The Porto Recreio da Calheta is located very near the western end of the island, about 40 km from the principal city and port of Funchal.  This makes the location ideal for our departure to the west, but I was not sure how convenient the marina would be for re-provisioning for the 2600 nm trip to Bermuda.

When we arrived Sarah was berthed on the floating docks.  The marina is located in a very picturesque location at the base of a sheer cliff.

While we were a long way from any decent-sized town, there is a Pingo Doce supermercado right next to the marina.  This supermarket was nearly the size of the Pingo where I principally shopped while in Lagos, so there would be no problems re-stocking the boat.

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Photo by Bob Calt
While we were in Calheta Bob hiked to the top of the cliff and took this picture of Sarah.
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Photo by Bob Calt
Next to the marina is a large upscale resort hotel and a man-made public beach.  There are few natural sand beaches on Madeira - most are just rocks.  The good beaches are on Porto Santo, a long ferry ride away.  So these man-made beaches are very popular with the locals and tourists.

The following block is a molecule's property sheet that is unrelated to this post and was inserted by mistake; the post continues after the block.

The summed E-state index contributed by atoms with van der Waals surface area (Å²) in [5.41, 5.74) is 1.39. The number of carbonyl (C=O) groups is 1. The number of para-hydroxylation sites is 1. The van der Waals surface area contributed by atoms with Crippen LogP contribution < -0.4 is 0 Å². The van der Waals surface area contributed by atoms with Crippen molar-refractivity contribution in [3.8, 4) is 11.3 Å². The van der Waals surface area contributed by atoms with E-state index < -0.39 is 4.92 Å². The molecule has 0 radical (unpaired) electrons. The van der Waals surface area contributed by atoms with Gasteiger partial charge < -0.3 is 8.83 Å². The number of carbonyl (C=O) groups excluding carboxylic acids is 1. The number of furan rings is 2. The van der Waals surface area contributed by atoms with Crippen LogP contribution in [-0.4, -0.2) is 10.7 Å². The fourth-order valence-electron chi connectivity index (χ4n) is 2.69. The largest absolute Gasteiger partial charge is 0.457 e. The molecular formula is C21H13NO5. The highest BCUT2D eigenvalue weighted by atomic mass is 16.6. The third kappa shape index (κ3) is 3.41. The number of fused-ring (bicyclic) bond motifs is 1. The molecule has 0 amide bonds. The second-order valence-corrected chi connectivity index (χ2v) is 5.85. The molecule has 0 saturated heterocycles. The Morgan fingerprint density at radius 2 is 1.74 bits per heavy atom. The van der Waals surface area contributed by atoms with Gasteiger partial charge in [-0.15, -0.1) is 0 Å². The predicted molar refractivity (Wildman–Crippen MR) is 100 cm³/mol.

Marina Quinta do Lorde
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For most of the days we were on Madeira I rented a car.  I spent one of those days visiting the other three marinas on the island.  This is a view of the Marina Quinta do Lorde on the eastern end of the island near the city and port of Canical.  All of the marinas are on the south side of the island to get some protection from the prevailing northerly winds.  Still, all of the marinas (including Calheta) are subject to a strong surge.  Reportedly Quinta do Lorde suffers the least from the surge.

 

Click on picture to view at full resolutionLike all of the marinas I've visited in Portugal, Quinta do Lorde has a large office building - most of which is empty.

Click on picture to view at full resolutionLike Calheta, Quinta do Lorde is a long way from any town.  Unlike Calheta, there is no local supermarket or other facility for re-provisioning near this marina.  A rental car would definitely be necessary to go shopping.  There is one restaurant nearby.
Click on picture to view at full resolutionAt this time of year (May) the marina was less than 1/2 full.  I suspect it is never full as it is a very remote location.
Marina Lugar de Baixo
Click on picture to view at full resolutionI stopped at the Lugar de Baixo knowing it was closed.  This time the large administrative building contained only a cleaning crew, none of whom spoke English nor could they understand my Portuguese (few do).

My guess is the marina is closed because of excessive surge in the marina basin and/or silting.  There was evidence of the later cause in the presence of a dredger off shore of the marina.